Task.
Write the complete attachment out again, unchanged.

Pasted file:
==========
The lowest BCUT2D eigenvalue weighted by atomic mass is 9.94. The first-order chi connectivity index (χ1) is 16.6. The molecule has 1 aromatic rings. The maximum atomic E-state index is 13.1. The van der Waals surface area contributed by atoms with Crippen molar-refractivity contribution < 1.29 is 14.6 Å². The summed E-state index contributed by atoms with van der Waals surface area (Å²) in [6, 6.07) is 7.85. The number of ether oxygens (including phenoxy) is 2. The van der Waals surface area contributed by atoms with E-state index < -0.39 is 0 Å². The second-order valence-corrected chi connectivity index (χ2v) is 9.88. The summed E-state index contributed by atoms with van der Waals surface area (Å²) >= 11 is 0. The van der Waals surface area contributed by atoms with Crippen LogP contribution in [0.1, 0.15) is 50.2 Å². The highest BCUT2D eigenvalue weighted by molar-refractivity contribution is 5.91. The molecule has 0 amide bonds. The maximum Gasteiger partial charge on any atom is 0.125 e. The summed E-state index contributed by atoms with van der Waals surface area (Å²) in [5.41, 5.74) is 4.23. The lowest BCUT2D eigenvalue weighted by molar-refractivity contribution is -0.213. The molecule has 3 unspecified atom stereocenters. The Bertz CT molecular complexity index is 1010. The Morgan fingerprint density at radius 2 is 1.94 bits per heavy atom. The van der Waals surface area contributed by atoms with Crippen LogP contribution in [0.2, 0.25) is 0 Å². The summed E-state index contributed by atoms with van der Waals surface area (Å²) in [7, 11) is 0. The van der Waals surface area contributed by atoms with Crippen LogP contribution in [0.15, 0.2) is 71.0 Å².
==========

The lowest BCUT2D eigenvalue weighted by atomic mass is 9.94. The first-order chi connectivity index (χ1) is 16.6. The molecule has 1 aromatic rings. The maximum atomic E-state index is 13.1. The van der Waals surface area contributed by atoms with Crippen molar-refractivity contribution < 1.29 is 14.6 Å². The summed E-state index contributed by atoms with van der Waals surface area (Å²) in [6, 6.07) is 7.85. The number of ether oxygens (including phenoxy) is 2. The van der Waals surface area contributed by atoms with E-state index < -0.39 is 0 Å². The second-order valence-corrected chi connectivity index (χ2v) is 9.88. The summed E-state index contributed by atoms with van der Waals surface area (Å²) >= 11 is 0. The van der Waals surface area contributed by atoms with Crippen LogP contribution in [0.1, 0.15) is 50.2 Å². The highest BCUT2D eigenvalue weighted by molar-refractivity contribution is 5.91. The molecule has 0 amide bonds. The maximum Gasteiger partial charge on any atom is 0.125 e. The summed E-state index contributed by atoms with van der Waals surface area (Å²) in [5.41, 5.74) is 4.23. The lowest BCUT2D eigenvalue weighted by molar-refractivity contribution is -0.213. The molecule has 3 unspecified atom stereocenters. The Bertz CT molecular complexity index is 1010. The Morgan fingerprint density at radius 2 is 1.94 bits per heavy atom. The van der Waals surface area contributed by atoms with Crippen LogP contribution in [0.2, 0.25) is 0 Å². The summed E-state index contributed by atoms with van der Waals surface area (Å²) in [7, 11) is 0. The van der Waals surface area contributed by atoms with Crippen LogP contribution in [0.15, 0.2) is 71.0 Å².